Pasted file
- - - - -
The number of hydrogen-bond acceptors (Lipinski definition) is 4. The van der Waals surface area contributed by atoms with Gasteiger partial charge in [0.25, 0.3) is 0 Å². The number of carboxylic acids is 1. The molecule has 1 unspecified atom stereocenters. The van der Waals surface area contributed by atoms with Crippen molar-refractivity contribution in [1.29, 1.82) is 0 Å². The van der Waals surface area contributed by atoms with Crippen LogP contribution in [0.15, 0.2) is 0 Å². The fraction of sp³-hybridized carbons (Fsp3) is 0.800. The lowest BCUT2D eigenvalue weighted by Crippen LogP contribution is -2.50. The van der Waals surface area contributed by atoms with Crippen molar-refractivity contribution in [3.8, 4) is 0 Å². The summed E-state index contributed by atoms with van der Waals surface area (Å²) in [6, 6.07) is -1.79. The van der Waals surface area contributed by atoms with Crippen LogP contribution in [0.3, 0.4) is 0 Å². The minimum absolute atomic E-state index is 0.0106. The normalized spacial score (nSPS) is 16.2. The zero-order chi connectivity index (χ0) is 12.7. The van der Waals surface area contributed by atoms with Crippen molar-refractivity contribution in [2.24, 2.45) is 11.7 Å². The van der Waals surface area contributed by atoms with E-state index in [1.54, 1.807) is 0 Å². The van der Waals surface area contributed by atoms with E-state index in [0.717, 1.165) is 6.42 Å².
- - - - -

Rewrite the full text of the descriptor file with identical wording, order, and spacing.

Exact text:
The number of hydrogen-bond acceptors (Lipinski definition) is 4. The van der Waals surface area contributed by atoms with Gasteiger partial charge in [0.25, 0.3) is 0 Å². The number of carboxylic acids is 1. The molecule has 1 unspecified atom stereocenters. The van der Waals surface area contributed by atoms with Crippen molar-refractivity contribution in [1.29, 1.82) is 0 Å². The van der Waals surface area contributed by atoms with Crippen LogP contribution in [0.15, 0.2) is 0 Å². The fraction of sp³-hybridized carbons (Fsp3) is 0.800. The lowest BCUT2D eigenvalue weighted by Crippen LogP contribution is -2.50. The van der Waals surface area contributed by atoms with Crippen molar-refractivity contribution in [3.8, 4) is 0 Å². The summed E-state index contributed by atoms with van der Waals surface area (Å²) in [6, 6.07) is -1.79. The van der Waals surface area contributed by atoms with Crippen LogP contribution in [0.3, 0.4) is 0 Å². The minimum absolute atomic E-state index is 0.0106. The normalized spacial score (nSPS) is 16.2. The zero-order chi connectivity index (χ0) is 12.7. The van der Waals surface area contributed by atoms with Crippen molar-refractivity contribution in [2.24, 2.45) is 11.7 Å². The van der Waals surface area contributed by atoms with E-state index in [1.54, 1.807) is 0 Å². The van der Waals surface area contributed by atoms with E-state index in [0.717, 1.165) is 6.42 Å².